Colorado Rocky Mountain High
'What happens in Colorado stays in Colorado' might be the next tourism ad campaign. One week after the sale of recreational marijuana was made legal in Colorado, sales have exceeded $5 million, opening the doors to what might be a lucrative business in marijuana tourism. Already, websites advertising "green tours" are attempting to lure pot-smokers from far and wide to this new mecca for potheads.
On New Year's Day, voters made the drug legal in the state. According to Colorado Amendment 64, prohibition was lifted on the sale and personal use of marijuana for adults over the age of 21. Commercial cultivation, manufacture and sale of Cannabis plant products are now legitimate and regulated in a manner similar to alcohol. That said, officials are wary of displeasing neighbours and, worse, encouraging traffickers as US federal laws hold that marijuana is an illegal drug. Airport passengers and interstate tourists may soon see signs warning them not to take weed out of the state.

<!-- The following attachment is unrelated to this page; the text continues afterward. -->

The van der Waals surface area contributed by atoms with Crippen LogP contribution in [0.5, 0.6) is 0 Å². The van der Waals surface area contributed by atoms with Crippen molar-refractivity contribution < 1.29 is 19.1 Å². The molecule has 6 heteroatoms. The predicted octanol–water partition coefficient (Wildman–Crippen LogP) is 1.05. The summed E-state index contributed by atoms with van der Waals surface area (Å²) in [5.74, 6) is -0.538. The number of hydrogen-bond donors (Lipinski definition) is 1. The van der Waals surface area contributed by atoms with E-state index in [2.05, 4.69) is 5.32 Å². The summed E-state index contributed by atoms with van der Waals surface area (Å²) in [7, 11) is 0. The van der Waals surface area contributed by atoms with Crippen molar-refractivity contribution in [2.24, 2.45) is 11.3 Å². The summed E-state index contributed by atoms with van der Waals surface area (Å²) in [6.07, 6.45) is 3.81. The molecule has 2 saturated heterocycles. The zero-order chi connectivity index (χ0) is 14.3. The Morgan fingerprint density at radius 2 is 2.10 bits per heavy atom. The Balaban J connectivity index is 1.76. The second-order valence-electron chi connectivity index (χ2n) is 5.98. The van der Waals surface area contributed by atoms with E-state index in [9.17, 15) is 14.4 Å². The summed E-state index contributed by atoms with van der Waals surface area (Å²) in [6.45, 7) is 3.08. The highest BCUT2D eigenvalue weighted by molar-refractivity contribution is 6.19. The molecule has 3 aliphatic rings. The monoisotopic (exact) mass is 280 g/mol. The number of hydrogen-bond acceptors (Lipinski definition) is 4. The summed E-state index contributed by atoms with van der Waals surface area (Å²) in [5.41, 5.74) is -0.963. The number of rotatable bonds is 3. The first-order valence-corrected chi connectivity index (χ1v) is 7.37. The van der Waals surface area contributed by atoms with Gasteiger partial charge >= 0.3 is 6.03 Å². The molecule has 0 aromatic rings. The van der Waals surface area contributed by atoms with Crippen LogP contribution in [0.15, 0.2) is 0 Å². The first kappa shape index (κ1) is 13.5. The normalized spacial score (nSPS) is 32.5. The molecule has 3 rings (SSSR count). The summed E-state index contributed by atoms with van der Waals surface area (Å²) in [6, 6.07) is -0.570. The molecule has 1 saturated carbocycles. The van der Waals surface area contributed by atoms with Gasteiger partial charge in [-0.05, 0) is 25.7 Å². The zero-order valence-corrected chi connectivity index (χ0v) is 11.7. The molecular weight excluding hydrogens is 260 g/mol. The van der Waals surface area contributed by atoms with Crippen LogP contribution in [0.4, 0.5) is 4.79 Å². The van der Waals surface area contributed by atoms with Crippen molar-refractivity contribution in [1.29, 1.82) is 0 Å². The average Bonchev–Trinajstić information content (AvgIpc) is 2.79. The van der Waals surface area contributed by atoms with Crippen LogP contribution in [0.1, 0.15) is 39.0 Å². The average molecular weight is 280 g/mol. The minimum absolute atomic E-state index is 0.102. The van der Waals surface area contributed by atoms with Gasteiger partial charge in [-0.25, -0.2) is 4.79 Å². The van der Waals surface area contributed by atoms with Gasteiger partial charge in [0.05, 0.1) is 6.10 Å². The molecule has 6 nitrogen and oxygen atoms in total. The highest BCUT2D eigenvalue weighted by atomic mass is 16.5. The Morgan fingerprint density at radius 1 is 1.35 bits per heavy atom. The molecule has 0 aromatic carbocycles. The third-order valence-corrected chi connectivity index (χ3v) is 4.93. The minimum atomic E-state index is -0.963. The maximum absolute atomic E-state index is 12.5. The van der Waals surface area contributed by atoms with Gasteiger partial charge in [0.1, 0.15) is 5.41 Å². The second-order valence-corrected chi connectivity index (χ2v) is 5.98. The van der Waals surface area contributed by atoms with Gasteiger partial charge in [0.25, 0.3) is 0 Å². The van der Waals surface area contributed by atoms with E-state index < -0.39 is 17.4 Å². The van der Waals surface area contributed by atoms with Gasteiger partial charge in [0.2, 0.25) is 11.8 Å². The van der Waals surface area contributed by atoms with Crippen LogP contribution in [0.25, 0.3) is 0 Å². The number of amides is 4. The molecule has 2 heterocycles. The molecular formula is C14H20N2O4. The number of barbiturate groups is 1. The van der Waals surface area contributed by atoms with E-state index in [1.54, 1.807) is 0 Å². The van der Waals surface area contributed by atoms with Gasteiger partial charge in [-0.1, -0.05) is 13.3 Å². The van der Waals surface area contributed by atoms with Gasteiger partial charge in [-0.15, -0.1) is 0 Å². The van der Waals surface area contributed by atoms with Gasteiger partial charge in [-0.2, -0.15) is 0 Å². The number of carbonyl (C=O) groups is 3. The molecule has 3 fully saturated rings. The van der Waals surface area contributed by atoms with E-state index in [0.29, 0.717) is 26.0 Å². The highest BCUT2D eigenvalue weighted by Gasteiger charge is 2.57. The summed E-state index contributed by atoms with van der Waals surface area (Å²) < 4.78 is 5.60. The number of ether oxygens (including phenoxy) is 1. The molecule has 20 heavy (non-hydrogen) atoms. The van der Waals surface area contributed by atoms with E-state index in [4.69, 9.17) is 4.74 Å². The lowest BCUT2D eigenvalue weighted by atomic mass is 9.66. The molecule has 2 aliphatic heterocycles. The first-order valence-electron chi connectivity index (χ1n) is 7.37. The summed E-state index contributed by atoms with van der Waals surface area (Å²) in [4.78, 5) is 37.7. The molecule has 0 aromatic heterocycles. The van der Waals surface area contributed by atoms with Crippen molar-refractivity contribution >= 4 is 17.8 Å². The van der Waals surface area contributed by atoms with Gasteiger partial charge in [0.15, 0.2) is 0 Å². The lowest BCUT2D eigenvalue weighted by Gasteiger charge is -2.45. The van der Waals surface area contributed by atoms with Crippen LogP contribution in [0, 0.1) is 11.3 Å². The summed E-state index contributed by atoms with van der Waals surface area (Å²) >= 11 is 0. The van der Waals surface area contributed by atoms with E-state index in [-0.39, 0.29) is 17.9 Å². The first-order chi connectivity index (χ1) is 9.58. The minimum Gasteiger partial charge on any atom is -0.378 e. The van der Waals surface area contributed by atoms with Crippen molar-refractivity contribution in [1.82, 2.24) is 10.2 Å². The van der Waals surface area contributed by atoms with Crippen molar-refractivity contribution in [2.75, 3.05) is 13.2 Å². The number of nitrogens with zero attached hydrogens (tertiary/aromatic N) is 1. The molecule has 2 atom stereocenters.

While marijuana tourism may be set to take off in the state, the minutiae governing the sale and distribution are far from clear. For instance, parlours or clubs for marijuana users have still not passed muster with the administration. Locating stores where legal pot is sold can be hard, too. A state Q&A on the subject directs: 'Retail marijuana is intended for private, personal use. Such use is only legal in certain locations not open or accessible to the public. Marijuana may not be consumed openly or publicly.'
Whether Colorado will become the Amsterdam of the United States, only time will tell.